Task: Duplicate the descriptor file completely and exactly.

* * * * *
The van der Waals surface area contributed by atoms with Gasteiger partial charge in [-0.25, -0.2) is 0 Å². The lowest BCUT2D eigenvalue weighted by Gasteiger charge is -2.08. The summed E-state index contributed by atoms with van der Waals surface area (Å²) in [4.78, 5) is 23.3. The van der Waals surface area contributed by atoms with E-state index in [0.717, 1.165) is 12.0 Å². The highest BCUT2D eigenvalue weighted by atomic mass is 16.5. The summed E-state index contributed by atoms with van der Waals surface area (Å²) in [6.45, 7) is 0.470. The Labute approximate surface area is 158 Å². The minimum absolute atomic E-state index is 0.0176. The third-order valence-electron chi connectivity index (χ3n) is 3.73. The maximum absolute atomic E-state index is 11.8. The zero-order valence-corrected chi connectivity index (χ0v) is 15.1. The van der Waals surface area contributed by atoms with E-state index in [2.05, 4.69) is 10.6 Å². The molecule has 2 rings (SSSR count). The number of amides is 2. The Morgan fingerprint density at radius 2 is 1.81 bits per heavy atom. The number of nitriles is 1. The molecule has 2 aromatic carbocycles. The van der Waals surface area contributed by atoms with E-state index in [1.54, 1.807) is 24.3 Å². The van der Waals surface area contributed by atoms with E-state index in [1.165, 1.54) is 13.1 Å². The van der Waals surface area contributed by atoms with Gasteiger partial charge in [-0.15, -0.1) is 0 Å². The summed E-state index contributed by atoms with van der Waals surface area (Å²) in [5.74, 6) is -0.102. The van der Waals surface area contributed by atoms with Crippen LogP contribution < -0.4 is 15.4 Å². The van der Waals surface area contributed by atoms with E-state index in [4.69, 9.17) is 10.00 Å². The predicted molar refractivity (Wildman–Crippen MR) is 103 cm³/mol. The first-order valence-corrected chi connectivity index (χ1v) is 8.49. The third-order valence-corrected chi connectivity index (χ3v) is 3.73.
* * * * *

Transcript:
The van der Waals surface area contributed by atoms with Gasteiger partial charge in [-0.25, -0.2) is 0 Å². The lowest BCUT2D eigenvalue weighted by Gasteiger charge is -2.08. The summed E-state index contributed by atoms with van der Waals surface area (Å²) in [4.78, 5) is 23.3. The van der Waals surface area contributed by atoms with E-state index in [0.717, 1.165) is 12.0 Å². The highest BCUT2D eigenvalue weighted by atomic mass is 16.5. The summed E-state index contributed by atoms with van der Waals surface area (Å²) in [6.45, 7) is 0.470. The Labute approximate surface area is 158 Å². The minimum absolute atomic E-state index is 0.0176. The third-order valence-electron chi connectivity index (χ3n) is 3.73. The maximum absolute atomic E-state index is 11.8. The zero-order valence-corrected chi connectivity index (χ0v) is 15.1. The van der Waals surface area contributed by atoms with E-state index in [2.05, 4.69) is 10.6 Å². The molecule has 2 rings (SSSR count). The number of amides is 2. The Morgan fingerprint density at radius 2 is 1.81 bits per heavy atom. The number of nitriles is 1. The molecule has 2 aromatic carbocycles. The van der Waals surface area contributed by atoms with E-state index in [1.54, 1.807) is 24.3 Å². The van der Waals surface area contributed by atoms with E-state index in [1.165, 1.54) is 13.1 Å². The van der Waals surface area contributed by atoms with Gasteiger partial charge in [-0.15, -0.1) is 0 Å². The summed E-state index contributed by atoms with van der Waals surface area (Å²) in [5.74, 6) is -0.102. The van der Waals surface area contributed by atoms with Crippen LogP contribution < -0.4 is 15.4 Å². The van der Waals surface area contributed by atoms with E-state index in [4.69, 9.17) is 10.00 Å². The predicted molar refractivity (Wildman–Crippen MR) is 103 cm³/mol. The first-order valence-corrected chi connectivity index (χ1v) is 8.49. The third-order valence-corrected chi connectivity index (χ3v) is 3.73.